Rosenberger 02K243 connectors. The complete RaTaSim system is implemented in
a modular way by low-noise amplifiers (LNA), the variable gain amplifier (VGA),
the single sideband mixers including the power divider and the 24 GHz
LO signal source which are connected to each other corresponding to the
schematic given in Fig.

The low-noise amplifier is based on an Analog Devices (formerly Hittite)
HMC751 chip which has a frequency range from 20.0 to 28.0 GHz with a gain of
approx. 25–26 dB. The power supply voltage level is 4 V. The low-noise
amplifier module is shown in Fig.

The variable gain amplifier has a programmable gain between 3 and 16 dB
(maximum power of 24 dBm) between 20 and 28 GHz in steps of 1 dB. The used
Analog Devices HMC997 chip requires a supply voltage of 5 V and is shown in Fig.

Finally the Analog Devices HMC1063LP3E chip is used as passive single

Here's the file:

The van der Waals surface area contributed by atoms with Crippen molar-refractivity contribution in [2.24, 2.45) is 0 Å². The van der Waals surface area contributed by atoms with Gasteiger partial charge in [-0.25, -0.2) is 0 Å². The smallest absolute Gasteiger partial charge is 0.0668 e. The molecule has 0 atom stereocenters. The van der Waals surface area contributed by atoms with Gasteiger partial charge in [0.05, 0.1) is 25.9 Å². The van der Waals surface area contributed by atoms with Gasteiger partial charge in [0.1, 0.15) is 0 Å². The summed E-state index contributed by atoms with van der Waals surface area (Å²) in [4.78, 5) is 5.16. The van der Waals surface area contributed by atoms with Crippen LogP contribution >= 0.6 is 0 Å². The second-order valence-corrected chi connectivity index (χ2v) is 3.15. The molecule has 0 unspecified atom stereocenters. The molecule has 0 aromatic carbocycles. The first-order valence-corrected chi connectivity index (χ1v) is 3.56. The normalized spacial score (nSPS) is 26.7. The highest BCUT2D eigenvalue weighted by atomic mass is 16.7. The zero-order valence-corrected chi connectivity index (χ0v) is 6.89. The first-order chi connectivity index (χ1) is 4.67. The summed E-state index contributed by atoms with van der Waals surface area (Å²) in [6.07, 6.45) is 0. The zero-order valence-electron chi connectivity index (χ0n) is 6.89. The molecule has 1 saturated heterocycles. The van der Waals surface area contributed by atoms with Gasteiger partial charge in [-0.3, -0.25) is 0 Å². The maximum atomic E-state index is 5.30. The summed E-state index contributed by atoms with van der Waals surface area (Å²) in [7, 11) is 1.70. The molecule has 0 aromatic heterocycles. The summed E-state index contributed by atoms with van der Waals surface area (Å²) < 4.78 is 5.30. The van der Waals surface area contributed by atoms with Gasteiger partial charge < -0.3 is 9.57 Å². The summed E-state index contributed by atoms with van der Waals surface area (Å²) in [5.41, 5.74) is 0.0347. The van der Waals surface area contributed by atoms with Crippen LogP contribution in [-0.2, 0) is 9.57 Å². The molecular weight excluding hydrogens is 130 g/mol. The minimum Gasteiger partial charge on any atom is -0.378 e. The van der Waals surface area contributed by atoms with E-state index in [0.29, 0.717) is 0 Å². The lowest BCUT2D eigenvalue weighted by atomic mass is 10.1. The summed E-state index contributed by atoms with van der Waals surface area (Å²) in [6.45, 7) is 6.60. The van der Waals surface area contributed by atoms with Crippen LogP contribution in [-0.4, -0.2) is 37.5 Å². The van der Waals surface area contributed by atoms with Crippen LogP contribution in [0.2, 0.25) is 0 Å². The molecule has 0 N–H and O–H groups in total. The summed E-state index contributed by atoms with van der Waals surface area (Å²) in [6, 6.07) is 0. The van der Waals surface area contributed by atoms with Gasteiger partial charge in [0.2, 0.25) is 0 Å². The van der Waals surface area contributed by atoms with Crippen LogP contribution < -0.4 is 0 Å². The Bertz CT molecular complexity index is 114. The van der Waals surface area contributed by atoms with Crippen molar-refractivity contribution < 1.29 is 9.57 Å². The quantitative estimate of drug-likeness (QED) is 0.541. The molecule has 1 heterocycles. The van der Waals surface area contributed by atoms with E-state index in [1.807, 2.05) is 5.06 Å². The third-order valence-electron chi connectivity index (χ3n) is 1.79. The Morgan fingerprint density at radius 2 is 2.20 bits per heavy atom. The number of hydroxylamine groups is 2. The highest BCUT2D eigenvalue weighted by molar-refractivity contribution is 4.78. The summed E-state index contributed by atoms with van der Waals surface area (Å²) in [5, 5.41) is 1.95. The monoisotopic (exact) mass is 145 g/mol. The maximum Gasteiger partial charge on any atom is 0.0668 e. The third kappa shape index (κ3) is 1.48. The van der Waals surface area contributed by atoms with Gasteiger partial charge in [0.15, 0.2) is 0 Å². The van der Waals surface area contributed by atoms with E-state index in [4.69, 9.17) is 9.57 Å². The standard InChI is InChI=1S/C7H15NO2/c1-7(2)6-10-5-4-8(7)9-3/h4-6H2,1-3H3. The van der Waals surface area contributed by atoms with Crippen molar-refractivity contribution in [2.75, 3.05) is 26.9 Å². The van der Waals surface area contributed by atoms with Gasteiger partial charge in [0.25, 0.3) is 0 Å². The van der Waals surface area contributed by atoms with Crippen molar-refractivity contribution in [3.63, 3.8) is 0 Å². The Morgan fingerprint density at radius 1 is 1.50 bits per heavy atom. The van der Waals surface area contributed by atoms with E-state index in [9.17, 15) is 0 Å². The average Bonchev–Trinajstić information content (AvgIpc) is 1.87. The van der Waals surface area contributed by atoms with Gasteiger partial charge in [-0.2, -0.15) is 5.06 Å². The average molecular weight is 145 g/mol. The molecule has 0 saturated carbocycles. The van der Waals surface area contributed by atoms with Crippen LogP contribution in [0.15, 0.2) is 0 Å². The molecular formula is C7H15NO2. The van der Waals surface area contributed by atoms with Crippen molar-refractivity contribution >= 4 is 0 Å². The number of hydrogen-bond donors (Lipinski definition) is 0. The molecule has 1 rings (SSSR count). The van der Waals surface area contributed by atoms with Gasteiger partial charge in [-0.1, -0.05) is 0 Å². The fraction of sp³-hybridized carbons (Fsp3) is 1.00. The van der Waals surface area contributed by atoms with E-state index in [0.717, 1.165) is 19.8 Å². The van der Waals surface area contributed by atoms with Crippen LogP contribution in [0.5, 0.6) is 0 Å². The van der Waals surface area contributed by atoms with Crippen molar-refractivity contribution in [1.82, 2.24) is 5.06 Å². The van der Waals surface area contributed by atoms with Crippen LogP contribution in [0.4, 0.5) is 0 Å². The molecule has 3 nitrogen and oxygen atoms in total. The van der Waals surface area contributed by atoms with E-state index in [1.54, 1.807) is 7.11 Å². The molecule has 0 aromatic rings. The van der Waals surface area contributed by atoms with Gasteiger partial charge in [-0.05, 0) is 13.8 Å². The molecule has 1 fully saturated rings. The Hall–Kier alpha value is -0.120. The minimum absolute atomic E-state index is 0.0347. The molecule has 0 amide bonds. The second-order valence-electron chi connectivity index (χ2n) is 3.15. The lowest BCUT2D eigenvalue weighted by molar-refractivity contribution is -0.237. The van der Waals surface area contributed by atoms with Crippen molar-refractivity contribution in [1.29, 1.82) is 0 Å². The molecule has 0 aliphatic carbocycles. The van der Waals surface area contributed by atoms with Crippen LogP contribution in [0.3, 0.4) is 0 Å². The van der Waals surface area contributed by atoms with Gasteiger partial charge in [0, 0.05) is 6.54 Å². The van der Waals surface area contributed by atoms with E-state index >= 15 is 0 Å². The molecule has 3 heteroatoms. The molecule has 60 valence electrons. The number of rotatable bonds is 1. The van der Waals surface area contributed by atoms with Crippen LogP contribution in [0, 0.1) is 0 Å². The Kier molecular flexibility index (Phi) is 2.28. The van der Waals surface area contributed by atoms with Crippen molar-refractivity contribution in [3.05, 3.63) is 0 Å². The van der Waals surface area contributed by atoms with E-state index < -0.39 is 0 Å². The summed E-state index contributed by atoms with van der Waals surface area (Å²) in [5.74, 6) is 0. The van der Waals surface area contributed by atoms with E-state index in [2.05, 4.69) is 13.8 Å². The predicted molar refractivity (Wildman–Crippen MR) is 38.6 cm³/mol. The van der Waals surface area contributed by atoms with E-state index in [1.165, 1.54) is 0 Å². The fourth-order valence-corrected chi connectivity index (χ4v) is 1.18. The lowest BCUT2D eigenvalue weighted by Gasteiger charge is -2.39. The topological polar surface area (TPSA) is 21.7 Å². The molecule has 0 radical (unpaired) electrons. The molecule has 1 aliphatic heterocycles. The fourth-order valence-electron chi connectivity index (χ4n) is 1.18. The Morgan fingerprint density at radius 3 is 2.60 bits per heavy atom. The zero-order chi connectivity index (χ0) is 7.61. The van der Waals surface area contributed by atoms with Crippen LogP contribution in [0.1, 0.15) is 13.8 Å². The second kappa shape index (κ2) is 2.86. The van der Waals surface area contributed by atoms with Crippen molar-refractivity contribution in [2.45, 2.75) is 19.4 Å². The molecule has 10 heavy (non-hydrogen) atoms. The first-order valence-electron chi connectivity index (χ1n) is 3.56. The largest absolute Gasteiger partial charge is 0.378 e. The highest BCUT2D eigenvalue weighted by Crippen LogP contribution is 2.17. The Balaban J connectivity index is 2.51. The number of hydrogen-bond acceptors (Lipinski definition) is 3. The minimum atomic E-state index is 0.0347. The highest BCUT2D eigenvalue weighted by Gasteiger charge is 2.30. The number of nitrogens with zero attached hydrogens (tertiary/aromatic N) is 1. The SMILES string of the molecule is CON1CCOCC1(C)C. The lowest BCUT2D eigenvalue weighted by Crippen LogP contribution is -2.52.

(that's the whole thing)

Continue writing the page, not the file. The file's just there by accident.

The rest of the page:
sideband mixer for down- and up-mixing. The

Two orthogonal polarisations of the RuT are processed in parallel. This allows
the considerations of all polarisation types (linearly and circularly
polarized). In contrast to the most RaTaSim systems on the market the
antennas are realized in patch antenna technology with a sufficient high
isolation between RX and TX channel instead of expensive horn antennas. The
complete demonstrator is shown in Fig.

Radar target simulator concept.

Modular 24 GHz LO signal source.

Due to the progress in the semiconductor technology the digitization of the
baseband signal and the digital implementation of the delay with a fast FPGA